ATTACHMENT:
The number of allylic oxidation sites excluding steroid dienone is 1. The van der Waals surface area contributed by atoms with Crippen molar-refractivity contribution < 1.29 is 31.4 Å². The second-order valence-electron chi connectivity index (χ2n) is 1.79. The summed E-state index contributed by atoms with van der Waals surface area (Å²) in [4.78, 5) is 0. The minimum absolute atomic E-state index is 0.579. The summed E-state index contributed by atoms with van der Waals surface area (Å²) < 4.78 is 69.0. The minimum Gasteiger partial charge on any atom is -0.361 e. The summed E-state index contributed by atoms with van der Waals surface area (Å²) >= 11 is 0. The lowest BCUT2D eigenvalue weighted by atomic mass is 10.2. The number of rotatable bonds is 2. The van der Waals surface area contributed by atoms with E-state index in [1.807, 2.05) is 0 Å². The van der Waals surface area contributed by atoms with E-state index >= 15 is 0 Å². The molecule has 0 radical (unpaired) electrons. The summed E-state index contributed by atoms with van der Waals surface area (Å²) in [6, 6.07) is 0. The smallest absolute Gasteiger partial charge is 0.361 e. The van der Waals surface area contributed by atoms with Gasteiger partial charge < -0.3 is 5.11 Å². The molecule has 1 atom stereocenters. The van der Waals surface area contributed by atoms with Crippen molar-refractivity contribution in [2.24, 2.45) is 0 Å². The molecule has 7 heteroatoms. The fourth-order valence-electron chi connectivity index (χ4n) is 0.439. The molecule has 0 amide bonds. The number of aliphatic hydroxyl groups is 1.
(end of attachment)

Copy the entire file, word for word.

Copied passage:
The number of allylic oxidation sites excluding steroid dienone is 1. The van der Waals surface area contributed by atoms with Crippen molar-refractivity contribution < 1.29 is 31.4 Å². The second-order valence-electron chi connectivity index (χ2n) is 1.79. The summed E-state index contributed by atoms with van der Waals surface area (Å²) in [4.78, 5) is 0. The minimum absolute atomic E-state index is 0.579. The summed E-state index contributed by atoms with van der Waals surface area (Å²) < 4.78 is 69.0. The minimum Gasteiger partial charge on any atom is -0.361 e. The summed E-state index contributed by atoms with van der Waals surface area (Å²) >= 11 is 0. The lowest BCUT2D eigenvalue weighted by atomic mass is 10.2. The number of rotatable bonds is 2. The van der Waals surface area contributed by atoms with E-state index in [1.807, 2.05) is 0 Å². The van der Waals surface area contributed by atoms with E-state index >= 15 is 0 Å². The molecule has 0 radical (unpaired) electrons. The summed E-state index contributed by atoms with van der Waals surface area (Å²) in [6, 6.07) is 0. The smallest absolute Gasteiger partial charge is 0.361 e. The van der Waals surface area contributed by atoms with Gasteiger partial charge < -0.3 is 5.11 Å². The molecule has 1 atom stereocenters. The van der Waals surface area contributed by atoms with Crippen molar-refractivity contribution in [2.24, 2.45) is 0 Å². The molecule has 7 heteroatoms. The fourth-order valence-electron chi connectivity index (χ4n) is 0.439. The molecule has 0 amide bonds. The number of aliphatic hydroxyl groups is 1.